I’d like to say Banshee is the best show you’ve never heard of, but by now it’s probably safe to say that there’s enough of a cult following to free it from “hidden gem” status. As it enters the home stretch, Banshee: The Complete Third Season shows why it’s top of the food chain when it comes to small screen noir pulp.
The story so far: Lucas Hood (Antony Starr), one-time felon turned Banshee sheriff, continues his masquerade as a lawman — all while eyeing “that one last score.” His allegiances are stretched when he develops a legitimate relationship with his one of his deputies, testing his commitment to the heist life.
Meanwhile, Carrie (Ivana Milicevic), Lucas’s former flame and daughter of the vi vicious gangster Rabbit (the Big Bad of the last two seasons) is living estranged from her family, working a crap job at a diner and banging a deranged Army colonel in her spare time. And back in Amish gangster land, Kai Proctor (Ulrich Thomsen) maneuvers to tighten his grip on the lucrative criminal enterprises in Banshee.
But everything is set to go up in flames when a psychopathic tribal leader from the Redbones gang goes on the literal warpath, bringing death and violence to Lucas and his friends — which in turn ushers Lucas into a new vortex of brutality.
Which translated into: damn fine TV! Oh yes, believe it: Banshee: The Complete Third Season delivers everything fans of the show have come to love about this over-the-top masterpiece. In fact, there are two episodes contained within this overall-great offering that represent the finest the show has to offer, both on the pulpy guilty pleasure end and the you-know-forget-the-bloodshed-and-nudity-this-show-is-genuinely-good side.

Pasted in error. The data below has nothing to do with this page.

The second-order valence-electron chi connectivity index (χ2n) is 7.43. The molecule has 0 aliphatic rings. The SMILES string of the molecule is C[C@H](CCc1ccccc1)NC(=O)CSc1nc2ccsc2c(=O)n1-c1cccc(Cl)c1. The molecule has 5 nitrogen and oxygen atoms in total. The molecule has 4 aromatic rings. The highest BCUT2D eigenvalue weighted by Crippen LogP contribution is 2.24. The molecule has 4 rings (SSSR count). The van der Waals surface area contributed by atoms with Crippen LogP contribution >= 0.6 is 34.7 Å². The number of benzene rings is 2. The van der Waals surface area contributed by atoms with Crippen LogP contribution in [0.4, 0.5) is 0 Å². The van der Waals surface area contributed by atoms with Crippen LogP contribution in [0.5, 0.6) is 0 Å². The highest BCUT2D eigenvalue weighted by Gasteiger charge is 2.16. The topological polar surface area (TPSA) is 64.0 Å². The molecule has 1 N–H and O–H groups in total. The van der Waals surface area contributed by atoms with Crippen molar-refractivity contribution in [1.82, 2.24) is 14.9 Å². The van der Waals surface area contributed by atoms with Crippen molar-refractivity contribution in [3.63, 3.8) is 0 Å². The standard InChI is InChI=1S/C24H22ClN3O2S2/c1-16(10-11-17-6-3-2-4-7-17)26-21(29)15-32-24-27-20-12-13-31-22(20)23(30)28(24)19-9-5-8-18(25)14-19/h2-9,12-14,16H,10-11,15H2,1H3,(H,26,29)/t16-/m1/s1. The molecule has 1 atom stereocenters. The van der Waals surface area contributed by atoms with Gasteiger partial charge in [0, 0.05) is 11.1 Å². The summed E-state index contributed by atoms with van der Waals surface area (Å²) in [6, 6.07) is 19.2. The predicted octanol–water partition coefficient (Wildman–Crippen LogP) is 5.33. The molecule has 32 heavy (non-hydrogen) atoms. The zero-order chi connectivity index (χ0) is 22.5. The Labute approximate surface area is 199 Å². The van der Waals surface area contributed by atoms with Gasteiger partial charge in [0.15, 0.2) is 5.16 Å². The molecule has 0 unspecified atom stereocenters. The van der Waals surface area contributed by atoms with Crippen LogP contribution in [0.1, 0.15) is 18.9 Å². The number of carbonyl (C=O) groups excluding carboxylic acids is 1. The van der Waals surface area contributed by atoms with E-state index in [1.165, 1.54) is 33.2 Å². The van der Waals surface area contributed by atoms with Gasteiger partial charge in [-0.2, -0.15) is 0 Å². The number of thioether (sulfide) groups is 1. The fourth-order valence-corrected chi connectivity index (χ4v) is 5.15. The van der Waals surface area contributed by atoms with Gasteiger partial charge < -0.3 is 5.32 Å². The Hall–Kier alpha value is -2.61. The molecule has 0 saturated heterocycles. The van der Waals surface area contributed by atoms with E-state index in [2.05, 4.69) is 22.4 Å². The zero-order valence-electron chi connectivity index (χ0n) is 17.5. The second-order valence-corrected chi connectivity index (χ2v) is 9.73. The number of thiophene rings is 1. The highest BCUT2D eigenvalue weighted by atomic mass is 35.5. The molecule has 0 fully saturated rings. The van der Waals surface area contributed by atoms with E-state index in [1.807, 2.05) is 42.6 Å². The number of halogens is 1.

“A Fixer of Sorts”
Lucas finds himself in the clutches of a morbidly obese gangster who travels in the back of a tractor trailer, while also dealing with a rogue FBI agent who knows his secret, while withstanding torture from a thug using something that looks like an electrified Power Glove. Meanwhile, one of the all-time greatest fights ever choreographed transpires in Kai’s driveway. All of this in about 50 minutes of runtime, a quintessential Banshee episode filled with over-the-top colorful villains and gore. Pulpy. Guilty. Pleasure.
The greatest Banshee episode to date and some of the finest episodes of television you will ever see. It’s essentially “Assault on Precinct 13” with some surprisingly effective emotional gut-punches. Plus it introduces Bunker (Tom Pelphrey) in a big way, a reformed Nazi looking for a job as a cop. Top-grade TV all around.
These two episodes are worth investing in this season by themselves, but, thankfully, there’s even more meat on the bone. I won’t divulge anything, but the Redbones conflict, Proctor’s (oft-bloody) politicking and that psycho colonel play prominent roles, all leading to a compelling final scene — and some intense anticipation for the series swan song.
Banshee is a show that pops in HD, but if DVD is your only option, it will suffice. The standard-def set serves up all episodes in 1.78:1 widescreen, joined by a 5.1 Dolby Digital mix. The generous amount of extras include: “zoomed in” mini-featurettes, segments on the fighting choreography, the iconic title sequence and the big, violent finale, deleted scenes, commentary on select episodes and the “Banshee Origins Microseries.”
Not Guilty. Visit Banshee already.